A Rolls-Royce makes a statement about its owner, you don't need us to tell you that. What kind of statement that is, however, depends on what model you choose, what colour and trim combination you go for and whether you choose to drive it or be driven in it. Whatever that information tells an observer, there's one thing that is obvious to all: you don't do anonymity.
It's something that actually bothers me when I'm piloting the Phantom Coupé around Dubai for a couple of days: what are people thinking when they see me waft past in this blue behemoth? When I recently spent time with the Ghost EWB, it wasn't really an issue because that car, while unavoidably large, shows a little more restraint than any of its Phantom brethren. The Phantom is in a class of its own and it hasn't taken long behind the thin-rimmed wheel of this one to work out it's not really for me.
My glamorous brunette passenger is making no secret of the fact that it's not for her, either. I know what she means when she calls it tasteless and I fully understand when she says she'd rather be seen in a Volkswagen Polo. And yet, while I find myself nodding along with her valid criticisms, there's something gnawing away at me. It's a profound respect for the world-class engineering that has made this car so perfectly serene. Refinement doesn't come more refined than this.
It's so far removed from motoring as we know it that it makes me laugh out loud. The Phantom, no matter its guise (there are three models to choose from, each offering something unique), is the very embodiment of what the Rolls-Royce brand has been synonymous with for decades: a haven from the outside world. Beyond the polished, stainless-steel bonnet and its double-glazed windows is a world of hurt and the Phantom exists to protect you from it. It wafts along in almost total silence, cushioning its occupants with a magic carpet ride. Deep pile carpeting, leather upholstery and polished timber abound, naturally, but it's the utmost attention to detail that never fails to leave the most lasting of impressions.
For instance, when you open either of its two rear-hinged doors, you'll see big chrome knobs. Push either of them and out pops a Teflon-coated umbrella. Not much use in the UAE, granted, but a nice touch. There are also buttons either side of the cabin to electrically open and close said doors. The analogue clock in the centre of the dashboard silently rotates at the push of a button to reveal the infotainment screen. In fact, I could fill this page with a list of the delightful details this car possesses but, instead, let's ponder on what it's like to drive because, out of the Phantom range, this is the one designed with the driver in mind.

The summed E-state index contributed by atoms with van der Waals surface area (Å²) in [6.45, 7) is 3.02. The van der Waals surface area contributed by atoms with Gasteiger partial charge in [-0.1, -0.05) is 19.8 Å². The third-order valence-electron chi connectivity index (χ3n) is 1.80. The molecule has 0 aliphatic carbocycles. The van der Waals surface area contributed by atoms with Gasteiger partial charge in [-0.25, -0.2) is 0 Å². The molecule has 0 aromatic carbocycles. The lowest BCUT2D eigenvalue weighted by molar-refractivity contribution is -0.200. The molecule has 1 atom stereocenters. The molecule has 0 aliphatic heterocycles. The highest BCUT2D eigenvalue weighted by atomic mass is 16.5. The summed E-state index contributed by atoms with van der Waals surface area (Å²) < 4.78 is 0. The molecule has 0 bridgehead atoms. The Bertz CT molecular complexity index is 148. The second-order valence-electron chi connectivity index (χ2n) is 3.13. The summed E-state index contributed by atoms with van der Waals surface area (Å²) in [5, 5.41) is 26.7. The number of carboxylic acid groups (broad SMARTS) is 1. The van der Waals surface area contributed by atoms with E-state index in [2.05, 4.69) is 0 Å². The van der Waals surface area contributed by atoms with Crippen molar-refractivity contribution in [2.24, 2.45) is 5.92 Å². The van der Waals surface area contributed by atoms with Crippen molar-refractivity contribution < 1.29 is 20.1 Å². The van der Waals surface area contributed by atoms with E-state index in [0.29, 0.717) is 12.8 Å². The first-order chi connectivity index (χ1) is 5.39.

Full of passengers and fuel, this thing weighs more than three tonnes, so you'd be forgiven for thinking it has the responses and handling characteristics of an ocean liner. You'd be wrong. For while it's no Lotus Elise, the Phantom Coupé has a 200mm shorter wheelbase than the standard car, stiffer dampers and springs to the rear, as well as a thicker rear anti-roll bar. The tyres are wider, too. At a standstill or at low speeds, the engine is totally inaudible and I find myself wondering if I've been handed another experimental electric car. There is no rev counter, just a Power Reserve meter, and when it's showing 100 per cent, there's no indication whatsoever that anything mechanical is turning.
Stamp on the throttle, though, and the Coupé's 6.75L V12 makes itself heard - just - while endowing it with an impressive turn of speed. It's not lightning-quick, more rapid than truly fast, but sheer speed is not what this car is about. It doesn't need to tear up the outside lane with blaring exhausts to make an impression because its design and physical dimensions do that well enough. To be honest, it's impossible to describe any aspect of this Rolls-Royce without using clichés that are completely worn out. So I'll say it again: this car wafts.
The thing is though, I can't fathom why anyone would buy a Phantom Coupé. If you want a car this size with two doors then the Drophead Coupé fits the bill, and if you want a driver-focused Royce then the Ghost makes more sense. The rear seats are a squeeze for passengers, not so much a problem when there's a folding roof, but for a vehicle of this magnitude there's precious little in the way of spaciousness unless you're perched up front.
It's not for me, the Phantom Coupé. It exists to appeal to those with more money than I could dream of seeing in my impoverished bank account; those with a collection of cars at their disposal. As a cross-continent touring car for two, there's little to touch it, providing you don't mind being stared at wherever you go. It's undoubtedly the most exclusive way to travel but give me something a little more subtle. A Ghost would do nicely.
Engine 6.75L V12
Gearbox Six-speed automatic
Power 453hp @ 5,350rpm
Torque 720Nm @ 3,500rpm
Fuel economy, combined 16.5L/100km